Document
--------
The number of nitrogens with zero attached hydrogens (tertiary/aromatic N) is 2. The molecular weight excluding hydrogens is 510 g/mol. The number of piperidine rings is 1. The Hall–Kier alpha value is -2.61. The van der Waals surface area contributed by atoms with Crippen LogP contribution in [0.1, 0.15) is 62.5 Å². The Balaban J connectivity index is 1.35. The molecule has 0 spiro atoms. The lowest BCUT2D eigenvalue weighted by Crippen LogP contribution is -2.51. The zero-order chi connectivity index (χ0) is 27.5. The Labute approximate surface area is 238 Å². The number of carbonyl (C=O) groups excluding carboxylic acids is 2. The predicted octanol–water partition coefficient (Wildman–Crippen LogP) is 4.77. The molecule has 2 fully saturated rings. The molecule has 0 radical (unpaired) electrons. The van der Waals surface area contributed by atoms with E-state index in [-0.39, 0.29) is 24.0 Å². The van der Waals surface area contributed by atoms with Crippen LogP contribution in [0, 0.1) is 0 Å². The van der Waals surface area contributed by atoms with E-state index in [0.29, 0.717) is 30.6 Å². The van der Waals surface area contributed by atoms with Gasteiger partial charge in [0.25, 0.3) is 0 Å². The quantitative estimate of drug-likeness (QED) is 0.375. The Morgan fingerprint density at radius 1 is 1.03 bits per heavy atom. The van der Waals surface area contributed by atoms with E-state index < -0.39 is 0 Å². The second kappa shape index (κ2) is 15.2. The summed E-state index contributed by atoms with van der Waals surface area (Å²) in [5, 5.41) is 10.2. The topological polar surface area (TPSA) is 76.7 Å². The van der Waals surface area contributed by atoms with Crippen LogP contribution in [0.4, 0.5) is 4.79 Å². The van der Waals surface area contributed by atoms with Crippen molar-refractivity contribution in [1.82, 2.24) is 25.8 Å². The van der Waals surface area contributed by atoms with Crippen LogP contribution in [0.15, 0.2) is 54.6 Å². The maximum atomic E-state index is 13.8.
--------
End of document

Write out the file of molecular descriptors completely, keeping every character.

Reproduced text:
The number of nitrogens with zero attached hydrogens (tertiary/aromatic N) is 2. The molecular weight excluding hydrogens is 510 g/mol. The number of piperidine rings is 1. The Hall–Kier alpha value is -2.61. The van der Waals surface area contributed by atoms with Crippen LogP contribution in [0.1, 0.15) is 62.5 Å². The Balaban J connectivity index is 1.35. The molecule has 0 spiro atoms. The lowest BCUT2D eigenvalue weighted by Crippen LogP contribution is -2.51. The zero-order chi connectivity index (χ0) is 27.5. The Labute approximate surface area is 238 Å². The number of carbonyl (C=O) groups excluding carboxylic acids is 2. The predicted octanol–water partition coefficient (Wildman–Crippen LogP) is 4.77. The molecule has 2 fully saturated rings. The molecule has 0 radical (unpaired) electrons. The van der Waals surface area contributed by atoms with E-state index in [-0.39, 0.29) is 24.0 Å². The van der Waals surface area contributed by atoms with Crippen LogP contribution in [0, 0.1) is 0 Å². The van der Waals surface area contributed by atoms with E-state index in [0.29, 0.717) is 30.6 Å². The van der Waals surface area contributed by atoms with Gasteiger partial charge in [0.25, 0.3) is 0 Å². The quantitative estimate of drug-likeness (QED) is 0.375. The Morgan fingerprint density at radius 1 is 1.03 bits per heavy atom. The van der Waals surface area contributed by atoms with E-state index < -0.39 is 0 Å². The second kappa shape index (κ2) is 15.2. The summed E-state index contributed by atoms with van der Waals surface area (Å²) in [5, 5.41) is 10.2. The topological polar surface area (TPSA) is 76.7 Å². The van der Waals surface area contributed by atoms with Crippen LogP contribution in [0.4, 0.5) is 4.79 Å². The van der Waals surface area contributed by atoms with Crippen molar-refractivity contribution in [1.82, 2.24) is 25.8 Å². The van der Waals surface area contributed by atoms with Crippen LogP contribution in [0.15, 0.2) is 54.6 Å². The maximum atomic E-state index is 13.8.